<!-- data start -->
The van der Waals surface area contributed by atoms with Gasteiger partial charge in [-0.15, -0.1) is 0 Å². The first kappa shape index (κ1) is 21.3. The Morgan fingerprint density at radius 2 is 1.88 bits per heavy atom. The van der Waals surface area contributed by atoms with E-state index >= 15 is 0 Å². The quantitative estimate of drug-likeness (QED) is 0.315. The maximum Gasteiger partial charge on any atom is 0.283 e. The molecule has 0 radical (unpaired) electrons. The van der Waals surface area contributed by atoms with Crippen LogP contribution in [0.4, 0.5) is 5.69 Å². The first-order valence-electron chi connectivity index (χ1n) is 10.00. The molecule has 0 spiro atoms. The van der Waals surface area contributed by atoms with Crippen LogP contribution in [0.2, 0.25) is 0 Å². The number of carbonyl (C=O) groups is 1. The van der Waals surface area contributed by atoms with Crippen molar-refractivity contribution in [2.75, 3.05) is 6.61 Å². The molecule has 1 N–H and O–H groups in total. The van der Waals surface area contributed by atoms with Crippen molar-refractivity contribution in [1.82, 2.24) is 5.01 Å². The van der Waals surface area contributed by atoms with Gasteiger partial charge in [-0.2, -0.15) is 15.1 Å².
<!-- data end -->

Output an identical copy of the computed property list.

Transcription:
The van der Waals surface area contributed by atoms with Gasteiger partial charge in [-0.15, -0.1) is 0 Å². The first kappa shape index (κ1) is 21.3. The Morgan fingerprint density at radius 2 is 1.88 bits per heavy atom. The van der Waals surface area contributed by atoms with E-state index >= 15 is 0 Å². The quantitative estimate of drug-likeness (QED) is 0.315. The maximum Gasteiger partial charge on any atom is 0.283 e. The molecule has 0 radical (unpaired) electrons. The van der Waals surface area contributed by atoms with Crippen LogP contribution in [0.4, 0.5) is 5.69 Å². The first-order valence-electron chi connectivity index (χ1n) is 10.00. The molecule has 0 spiro atoms. The van der Waals surface area contributed by atoms with Crippen LogP contribution in [0.2, 0.25) is 0 Å². The number of carbonyl (C=O) groups is 1. The van der Waals surface area contributed by atoms with Crippen molar-refractivity contribution in [2.75, 3.05) is 6.61 Å². The molecule has 1 N–H and O–H groups in total. The van der Waals surface area contributed by atoms with Crippen molar-refractivity contribution in [1.82, 2.24) is 5.01 Å². The van der Waals surface area contributed by atoms with Gasteiger partial charge in [-0.2, -0.15) is 15.1 Å².